Social networking sites reach a higher percentage of women than men worldwide, and across leading social sites, such as Facebook, women are more engaged—consuming more pages and spending more time—according to a new study from comScore.
On average, women spend 30% more time on social networking sites than men; moreover, 75.8% of online women visited a social networking site in May 2010, compared with 69.7% of men.
Moreover, women are more engaged than men with social networking sites: Though women accounted for 47.9% of total unique visitors to the social networking category in May, they consumed 57.0% of pages and accounted for 56.6% of total minutes spent on such sites.
Below, other findings from the comScore report, How Women Are Shaping the Internet, which provides an in-depth analysis of the female Internet user by Web activity, world region, and digital channel.
Social Networking Reach by Region
Social networking's reach is highest among online women in North America: 90.3% of them visited a social networking site in April 2010, followed by online women in Latin America (83.6%) and Europe (83.4%).
By contrast, 87.7% of online males in North America visited a social networking site during the period, followed by those in Latin America (81.8%) and Europe (87.7%).
How Women Spend Time Online
Social networking sites now capture the greatest share of all women's total time and attention online (16.3%), followed by instant messaging (11.3%) and email (7.7%). By contrast, men spend 11.7% of their total online time using social networks, and slightly less time using instant messaging (10.4%) and email (6.8%).
The index value (above chart) indicates the relative degree by which women are more likely to spend time on a certain category compared with men. Indices over 100 signify categories in which women spend more than their "fair share" of time online, whereas indices below 100 signify categories in which women spend less than their "fair share" of time online.
The 45+ female segment is driving the greatest proportion of growth for the social networking category in both visits and time spent. For older women, social networking is a new frontier they are embracing, whereas men are doing so to a much lesser degree, comScore finds.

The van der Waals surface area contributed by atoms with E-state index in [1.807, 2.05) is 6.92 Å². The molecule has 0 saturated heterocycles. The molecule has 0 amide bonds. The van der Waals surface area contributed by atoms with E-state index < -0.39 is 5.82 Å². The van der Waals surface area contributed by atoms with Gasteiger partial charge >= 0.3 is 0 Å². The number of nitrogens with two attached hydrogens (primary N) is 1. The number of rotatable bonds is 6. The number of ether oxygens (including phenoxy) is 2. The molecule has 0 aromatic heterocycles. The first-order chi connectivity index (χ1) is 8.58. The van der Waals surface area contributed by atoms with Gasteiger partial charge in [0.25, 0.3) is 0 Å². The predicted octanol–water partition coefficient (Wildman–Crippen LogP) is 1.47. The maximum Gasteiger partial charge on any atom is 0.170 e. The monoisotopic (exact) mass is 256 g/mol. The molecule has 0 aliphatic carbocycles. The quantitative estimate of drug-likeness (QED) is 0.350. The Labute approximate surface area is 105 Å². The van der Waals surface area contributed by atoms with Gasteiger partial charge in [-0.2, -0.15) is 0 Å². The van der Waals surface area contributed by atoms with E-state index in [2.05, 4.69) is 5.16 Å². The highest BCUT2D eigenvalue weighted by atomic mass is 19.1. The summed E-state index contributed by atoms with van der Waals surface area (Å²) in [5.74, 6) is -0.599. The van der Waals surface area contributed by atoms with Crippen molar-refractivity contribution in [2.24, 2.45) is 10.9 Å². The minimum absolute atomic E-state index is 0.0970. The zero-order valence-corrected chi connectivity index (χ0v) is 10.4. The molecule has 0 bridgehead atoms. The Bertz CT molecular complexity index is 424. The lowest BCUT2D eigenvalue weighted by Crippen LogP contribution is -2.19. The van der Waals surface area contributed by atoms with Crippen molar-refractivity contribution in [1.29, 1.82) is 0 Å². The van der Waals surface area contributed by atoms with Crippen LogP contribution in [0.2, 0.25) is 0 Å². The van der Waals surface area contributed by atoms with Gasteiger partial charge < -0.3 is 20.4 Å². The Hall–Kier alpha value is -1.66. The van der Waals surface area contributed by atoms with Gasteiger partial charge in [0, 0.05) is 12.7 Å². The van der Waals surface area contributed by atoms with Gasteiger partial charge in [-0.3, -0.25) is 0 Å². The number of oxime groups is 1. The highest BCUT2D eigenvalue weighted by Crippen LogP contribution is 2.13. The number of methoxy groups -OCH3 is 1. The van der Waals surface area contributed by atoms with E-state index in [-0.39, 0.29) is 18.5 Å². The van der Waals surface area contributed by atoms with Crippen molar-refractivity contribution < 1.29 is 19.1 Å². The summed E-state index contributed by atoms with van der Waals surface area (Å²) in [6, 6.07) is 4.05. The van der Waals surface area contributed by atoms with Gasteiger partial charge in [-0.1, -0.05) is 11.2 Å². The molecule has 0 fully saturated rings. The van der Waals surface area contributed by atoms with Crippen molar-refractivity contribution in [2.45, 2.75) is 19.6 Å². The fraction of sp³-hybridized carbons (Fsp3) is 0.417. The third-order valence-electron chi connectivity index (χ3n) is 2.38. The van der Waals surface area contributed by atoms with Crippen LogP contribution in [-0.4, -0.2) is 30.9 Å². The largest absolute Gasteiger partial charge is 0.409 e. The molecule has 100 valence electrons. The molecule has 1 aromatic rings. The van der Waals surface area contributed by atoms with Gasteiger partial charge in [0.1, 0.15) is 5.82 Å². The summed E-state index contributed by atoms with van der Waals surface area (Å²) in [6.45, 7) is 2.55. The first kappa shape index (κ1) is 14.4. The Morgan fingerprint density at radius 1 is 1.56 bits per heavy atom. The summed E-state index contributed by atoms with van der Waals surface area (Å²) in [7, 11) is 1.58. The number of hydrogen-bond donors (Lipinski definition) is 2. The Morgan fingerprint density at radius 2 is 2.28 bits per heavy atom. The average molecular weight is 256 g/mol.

User activity on Facebook mirrors the social media category itself, with a comparable female skew in reach and use, including no significant drop-off among older groups:
Twitter: Broad Appeal, but for Different Reasons
As a communication mechanism, Twitter is attractive to women. But it's also a relatively new technology, and is therefore typically attractive to, and adopted earlier by, men.
Globally, women now slightly outpace men in the adoption of Twitter, but those levels vary greatly by region and country. For example, in Australia and Singapore, the rate of adoption among women has significantly outpaced adoption by men, but in the US and UK adoption rates are slightly higher among men.
Women and men use Twitter differently:
- Women are more likely than men to use the site to find deals and promotions (16% vs. 14%), converse with others (18% vs. 16%), and follow celebrities (18% vs. 14%).
- Men are more likely than women to post their own Tweets (38% vs. 29%), use the site to find breaking news (23% vs. 13%) or product reviews (17% vs. 11%), and follow sports teams (15% vs. 8%).
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On average, women spend 20% more time on retail websites than men. Though women and men of different ages visit retail sites at roughly the same rate, women's time spent on such sites is much higher across all age groups.
In the US, women drive a disproportionate amount of online spending: Though comprising just under one-half of the Internet population, they account for 58% of e-commerce spending.
In February 2010, 12.5% of US online women made a purchase online vs. 9.3% of men.
Women also out-shop men in every retail category, except for computer hardware and software; electronics; sports and outdoor gear; and music (though to a lesser degree):
- Women surpass men in every age group in both reach and time spent on photo-sharing sites. In North America, 63.0% of women visited a photo-sharing site in April 2010 (vs. 57.3% of men).
- Women generate a smaller share of online activity in the mobile space, probably because they are less likely than men to own a smartphone (40% vs. 60%) or have an unlimited data plan—two key drivers of mobile Internet use. Social networking is a key driver of women's use of the mobile Web, according to the study.
- Community and lifestyle sites, traditionally aimed at women, continue to attract the female audience, especially sites with parenting, food, and home-related content. Health sites also continue to attract primarily female audiences.
About the data: Findings are from comScore's Media Metrix data, compiled from February to May, 2010.